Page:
The one thing nobody asked in casual conversation, Darcy thought in the days after she found what she found in the garage, was this: How’s your marriage?They asked how was your weekend and how was your trip to Florida and how’s your health and how are the kids; they even asked how’s life been treatin you, hon? But nobody asked how’s your marriage?
Good, she would have answered the question before that night. Everything’s fine.
She had been born Darcellen Madsen (Darcellen, a name only parents besotted with a freshly purchased book of baby names could love), in the year John F. Kennedy was elected President. She was raised in Freeport, Maine, back when it was a town instead of an adjunct to L.L.Bean, America’s first superstore, and half a dozen other oversized retail operations of the sort that are called “outlets” (as if they were sewer drains rather than shopping locations).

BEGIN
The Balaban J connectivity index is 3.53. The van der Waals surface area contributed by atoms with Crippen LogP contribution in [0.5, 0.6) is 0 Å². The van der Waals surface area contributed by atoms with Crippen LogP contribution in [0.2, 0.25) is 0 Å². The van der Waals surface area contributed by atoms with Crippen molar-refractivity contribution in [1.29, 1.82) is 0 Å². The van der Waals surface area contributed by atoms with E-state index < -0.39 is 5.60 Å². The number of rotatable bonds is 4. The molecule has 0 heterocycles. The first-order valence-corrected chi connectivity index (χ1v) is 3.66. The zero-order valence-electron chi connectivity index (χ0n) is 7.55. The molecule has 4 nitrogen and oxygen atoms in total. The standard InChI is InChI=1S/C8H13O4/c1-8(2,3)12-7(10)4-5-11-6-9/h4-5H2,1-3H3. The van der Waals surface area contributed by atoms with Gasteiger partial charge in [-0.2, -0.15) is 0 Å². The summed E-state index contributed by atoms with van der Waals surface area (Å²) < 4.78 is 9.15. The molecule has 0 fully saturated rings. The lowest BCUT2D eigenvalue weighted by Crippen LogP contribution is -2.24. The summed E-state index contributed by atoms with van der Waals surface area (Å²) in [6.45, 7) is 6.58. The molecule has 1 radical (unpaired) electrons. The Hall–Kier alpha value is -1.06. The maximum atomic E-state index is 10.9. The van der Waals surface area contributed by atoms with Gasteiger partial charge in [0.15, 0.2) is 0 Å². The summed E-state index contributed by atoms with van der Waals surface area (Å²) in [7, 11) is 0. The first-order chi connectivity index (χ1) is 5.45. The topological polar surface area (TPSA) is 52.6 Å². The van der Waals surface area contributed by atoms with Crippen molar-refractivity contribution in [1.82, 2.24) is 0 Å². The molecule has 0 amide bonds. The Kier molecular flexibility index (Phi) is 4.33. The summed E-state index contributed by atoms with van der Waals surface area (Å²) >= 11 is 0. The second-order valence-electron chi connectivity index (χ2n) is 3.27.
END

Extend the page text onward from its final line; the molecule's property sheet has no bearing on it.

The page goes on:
She went to Freeport High School, and then to Addison Business School, where she learned secretarial skills. She was hired by Joe Ransome Chevrolet, which by 1984, when she left the company, was the largest car dealership in Portland. She was plain, but with the help of two marginally more sophisticated girlfriends, learned enough makeup skills to make herself pretty on workdays and downright eye-catching on Friday and Saturday nights, when a bunch of them liked to go out for margaritas at The Lighthouse or Mexican Mike’s (where there was live music).